MIAMI, FL - MAY 21: Jamie Moyer #50 of the Colorado Rockies walks off the field during a game against the Miami Marlins at Marlins Park on May 21, 2012 in Miami, Florida. (Photo by Mike Ehrmann/Getty Images)

Jamie Moyer Still Looking For One More Shot

After just two starts in Class AAA, Jamie Moyer's been released by the Blue Jays, his third organization this season... but he says he wants to keep pitching.

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Jamie Moyer: 'I'm Not Retired'

Two weeks ago, Jamie Moyer was released for the third time this season (Rockies, Orioles, Blue Jays).

And so now he’s got time to play golf! That’s what retired people do, often. But Moyer says he’s not retired! Tom Mahon:

JAMIE MOYER wanted to make it clear. So clear that he said it twice:

“I’m not retired. I’m not retired,” he said Wednesday at a news conference at the American Century Celebrity Golf Tournament at Lake Tahoe, Nev. “I’m just kind of laying in the weeds and just trying to figure out what’s going on.”

(“JAMIE MOYER” is in caps in that quote because those were the first two words of the article, a stylistic device, not the writer trying to make any kind of point.)

Moyer went on to say that he doesn’t see himself coming back as a relief specialist, only as a starter or long reliever. He’s got his agent out looking for a spot, but “so far there aren’t any takers.”

Enough teams are looking for pitching that someone might take a flyer on him. He’s out there! Playing golf! But he wants to play baseball again! Won’t you please help, major-league GMs?


Blue Jays Release Jamie Moyer, 49

Is it over?

Moyer's now got more releases (3) than major-league wins (2) this year.

At 49, that's not a good thing. Or for that matter, at 39 or 29.

Moyer, who opened the season in the Rockies' rotation, has now been released by the Rockies, the Orioles, and the Blue Jays. Moyer seemed like a good fit with Toronto, as that club went through a stretch of losing starting pitchers like Spinal Tap loses drummers.

But Moyer started only twice for the Jays' triple-A affiliate in Las Vegas, and racked up an 8.18 ERA.

Will he find a fourth employer this summer? It seems unlikely. In his defense, Moyer's got a brilliant strikeout-to-walk ratio in 27 triple-A innings this season. But he also gave up four home runs in those 27 innings. More to the point, there's a big difference between following triple-A hitters and surviving against the big leaguers.

Then again, Moyer couldn't be any worse than Jonathan Sanchez ...


Jamie Moyer Signs With Blue Jays

The ongoing 2012 road show of veteran pitcher Jamie Moyer is now heading north of the border, as the 49-year-old lefthander signed a minor-league deal with the Toronto Blue Jays:

So, before he pitches for the Jays in Canada, he’ll head to the bright lights of Vegas. This sounds like a movie script, or at least the basis for a Jack Kerouac-style novel.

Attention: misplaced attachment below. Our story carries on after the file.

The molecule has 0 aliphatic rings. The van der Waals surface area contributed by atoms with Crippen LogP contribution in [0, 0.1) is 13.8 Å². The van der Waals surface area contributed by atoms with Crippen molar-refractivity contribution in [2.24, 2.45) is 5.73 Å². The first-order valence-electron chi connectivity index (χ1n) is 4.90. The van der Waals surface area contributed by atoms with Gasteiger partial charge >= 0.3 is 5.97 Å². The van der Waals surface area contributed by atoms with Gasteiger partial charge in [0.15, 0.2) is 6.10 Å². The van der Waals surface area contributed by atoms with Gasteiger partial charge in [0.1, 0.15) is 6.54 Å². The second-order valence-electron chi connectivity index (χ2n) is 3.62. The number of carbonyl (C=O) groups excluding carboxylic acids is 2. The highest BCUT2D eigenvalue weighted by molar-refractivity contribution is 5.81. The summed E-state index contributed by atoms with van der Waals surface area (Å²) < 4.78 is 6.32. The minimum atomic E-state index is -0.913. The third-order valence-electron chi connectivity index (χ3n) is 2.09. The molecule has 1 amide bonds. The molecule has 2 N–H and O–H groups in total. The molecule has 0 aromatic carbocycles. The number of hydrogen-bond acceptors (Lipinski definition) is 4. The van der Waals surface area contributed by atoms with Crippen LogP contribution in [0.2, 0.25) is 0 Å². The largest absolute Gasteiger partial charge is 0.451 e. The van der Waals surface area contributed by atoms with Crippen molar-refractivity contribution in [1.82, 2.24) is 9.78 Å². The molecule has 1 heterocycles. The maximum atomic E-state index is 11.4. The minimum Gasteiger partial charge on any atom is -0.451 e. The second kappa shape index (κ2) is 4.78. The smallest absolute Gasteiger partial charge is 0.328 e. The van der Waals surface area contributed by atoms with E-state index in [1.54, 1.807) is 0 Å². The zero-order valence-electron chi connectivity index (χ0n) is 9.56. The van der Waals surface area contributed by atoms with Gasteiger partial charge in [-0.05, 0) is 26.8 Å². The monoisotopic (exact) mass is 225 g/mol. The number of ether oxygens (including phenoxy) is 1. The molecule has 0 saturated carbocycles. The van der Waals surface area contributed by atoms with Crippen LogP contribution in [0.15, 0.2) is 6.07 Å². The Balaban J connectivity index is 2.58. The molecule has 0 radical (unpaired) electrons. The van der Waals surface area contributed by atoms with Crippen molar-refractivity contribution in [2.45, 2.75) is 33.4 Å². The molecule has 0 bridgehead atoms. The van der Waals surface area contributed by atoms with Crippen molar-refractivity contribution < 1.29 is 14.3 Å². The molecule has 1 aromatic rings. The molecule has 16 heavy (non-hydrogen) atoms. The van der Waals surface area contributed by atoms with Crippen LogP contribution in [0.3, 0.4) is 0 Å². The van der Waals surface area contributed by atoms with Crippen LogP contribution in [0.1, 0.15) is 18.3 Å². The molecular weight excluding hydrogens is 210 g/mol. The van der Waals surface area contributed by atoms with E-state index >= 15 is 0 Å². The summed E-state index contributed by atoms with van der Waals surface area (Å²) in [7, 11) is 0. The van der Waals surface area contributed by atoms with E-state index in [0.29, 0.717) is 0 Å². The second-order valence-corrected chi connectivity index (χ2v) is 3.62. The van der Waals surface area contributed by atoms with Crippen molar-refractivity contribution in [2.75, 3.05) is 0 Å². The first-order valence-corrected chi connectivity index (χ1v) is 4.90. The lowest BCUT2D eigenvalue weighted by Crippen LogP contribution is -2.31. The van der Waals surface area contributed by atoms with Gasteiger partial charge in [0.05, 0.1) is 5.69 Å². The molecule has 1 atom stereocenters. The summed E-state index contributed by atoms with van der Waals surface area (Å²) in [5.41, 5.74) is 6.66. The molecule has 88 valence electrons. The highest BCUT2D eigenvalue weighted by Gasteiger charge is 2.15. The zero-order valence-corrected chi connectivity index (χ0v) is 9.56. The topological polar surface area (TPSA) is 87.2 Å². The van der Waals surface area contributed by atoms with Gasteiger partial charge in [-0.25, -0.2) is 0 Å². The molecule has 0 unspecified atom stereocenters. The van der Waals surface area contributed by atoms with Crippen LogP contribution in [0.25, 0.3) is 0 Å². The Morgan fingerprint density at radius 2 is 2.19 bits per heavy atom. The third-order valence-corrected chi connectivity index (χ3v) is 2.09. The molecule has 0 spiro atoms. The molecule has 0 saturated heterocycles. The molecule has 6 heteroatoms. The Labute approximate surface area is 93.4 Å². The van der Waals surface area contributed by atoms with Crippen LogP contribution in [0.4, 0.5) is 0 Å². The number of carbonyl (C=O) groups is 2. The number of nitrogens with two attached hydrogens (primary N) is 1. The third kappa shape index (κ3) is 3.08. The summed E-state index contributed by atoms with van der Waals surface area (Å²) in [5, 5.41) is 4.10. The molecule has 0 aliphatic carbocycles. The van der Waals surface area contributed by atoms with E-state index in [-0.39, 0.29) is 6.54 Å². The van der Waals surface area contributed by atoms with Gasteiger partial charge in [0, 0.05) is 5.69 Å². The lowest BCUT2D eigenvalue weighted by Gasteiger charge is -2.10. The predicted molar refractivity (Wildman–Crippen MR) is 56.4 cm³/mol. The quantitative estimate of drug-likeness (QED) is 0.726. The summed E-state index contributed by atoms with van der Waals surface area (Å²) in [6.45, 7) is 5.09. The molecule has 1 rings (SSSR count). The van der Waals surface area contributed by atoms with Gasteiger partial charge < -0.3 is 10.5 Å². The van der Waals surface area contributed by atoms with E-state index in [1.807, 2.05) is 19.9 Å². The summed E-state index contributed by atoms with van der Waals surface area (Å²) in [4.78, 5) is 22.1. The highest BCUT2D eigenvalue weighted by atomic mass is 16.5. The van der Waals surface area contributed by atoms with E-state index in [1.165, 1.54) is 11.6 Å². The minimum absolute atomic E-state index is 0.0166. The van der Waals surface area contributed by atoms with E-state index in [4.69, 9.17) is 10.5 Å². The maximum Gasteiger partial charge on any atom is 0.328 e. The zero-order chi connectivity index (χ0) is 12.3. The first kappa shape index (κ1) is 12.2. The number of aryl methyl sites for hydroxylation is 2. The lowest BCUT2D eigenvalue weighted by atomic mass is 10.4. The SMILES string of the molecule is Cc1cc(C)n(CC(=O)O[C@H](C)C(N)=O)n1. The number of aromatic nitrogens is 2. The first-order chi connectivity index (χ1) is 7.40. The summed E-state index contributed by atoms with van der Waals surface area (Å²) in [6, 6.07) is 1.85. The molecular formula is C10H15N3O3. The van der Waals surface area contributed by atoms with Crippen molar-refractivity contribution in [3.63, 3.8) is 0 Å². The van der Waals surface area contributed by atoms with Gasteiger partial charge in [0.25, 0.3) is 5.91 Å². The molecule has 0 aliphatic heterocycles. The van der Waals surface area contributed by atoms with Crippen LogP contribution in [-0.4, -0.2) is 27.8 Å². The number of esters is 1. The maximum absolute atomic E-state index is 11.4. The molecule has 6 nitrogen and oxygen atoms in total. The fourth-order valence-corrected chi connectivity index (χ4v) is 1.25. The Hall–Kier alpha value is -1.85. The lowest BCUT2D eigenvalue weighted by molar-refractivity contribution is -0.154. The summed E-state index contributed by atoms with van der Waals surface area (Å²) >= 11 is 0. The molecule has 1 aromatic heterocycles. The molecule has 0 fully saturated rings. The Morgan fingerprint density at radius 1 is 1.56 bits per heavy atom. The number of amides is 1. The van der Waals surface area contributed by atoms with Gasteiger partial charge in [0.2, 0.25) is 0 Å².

The Blue Jays could use the pitching help, as they had several starting pitchers go down with injuries within a very short period of time. If Moyer shows up well in the hitter-friendly Pacific Coast League, the Blue Jays could very well give him another major-league chance.

Moyer threw well in three starts for Triple-A Norfolk in the Orioles’ organization, posting a 1.69 ERA and issuing just one walk in 16 innings. If he throws that well in Vegas… what happens in Vegas probably won’t stay in Vegas.

For more on the Blue Jays, please visit Bluebird Banter.


Jamie Moyer Granted Release From Orioles

Jamie Moyer requested and has been granted his release from the Baltimore Orioles, the team announced Saturday. His brief stay with the organization consisted of three starts for Triple-A Norfolk, where he posted a 1.69 ERA (0.68 WHIP) with 16 strikeouts in 16 innings.

Despite the fine numbers, Moyer simply wasn't needed at the big-league level. The team asked the 49-year-old veteran to make at least one more start for Norfolk, Orioles executive vice president Dan Duquette confirmed on Friday, but he apparently declined. Once again a free agent, it's likely that Moyer will continue to seek another big-league job.

Moyer opened the season with the Colorado Rockies, posting a 5.70 ERA (1.73 WHIP) in 10 starts before being released earlier this month. He signed with the Orioles on June 6 with the understanding that he'd make three minor-league starts before being re-evaluated.

For more on the Orioles, please visit Camden Chat.


Baltimore Orioles Sign Jamie Moyer

The Jamie Moyer saga isn’t over yet:

The Orioles are currently tied with the Rays for first place in the AL East, though they have slipped a bit, losing seven of their nine games going into Wednesday. And two of their starting pitchers, Tommy Hunter and Jake Arrieta, have ERA's well above 5.

This is a minor-league deal and there’s no guarantee Moyer will pitch anywhere but Norfolk. He last pitched in the minor leagues in 1997, when he made a rehab start at Tacoma while with the Mariners.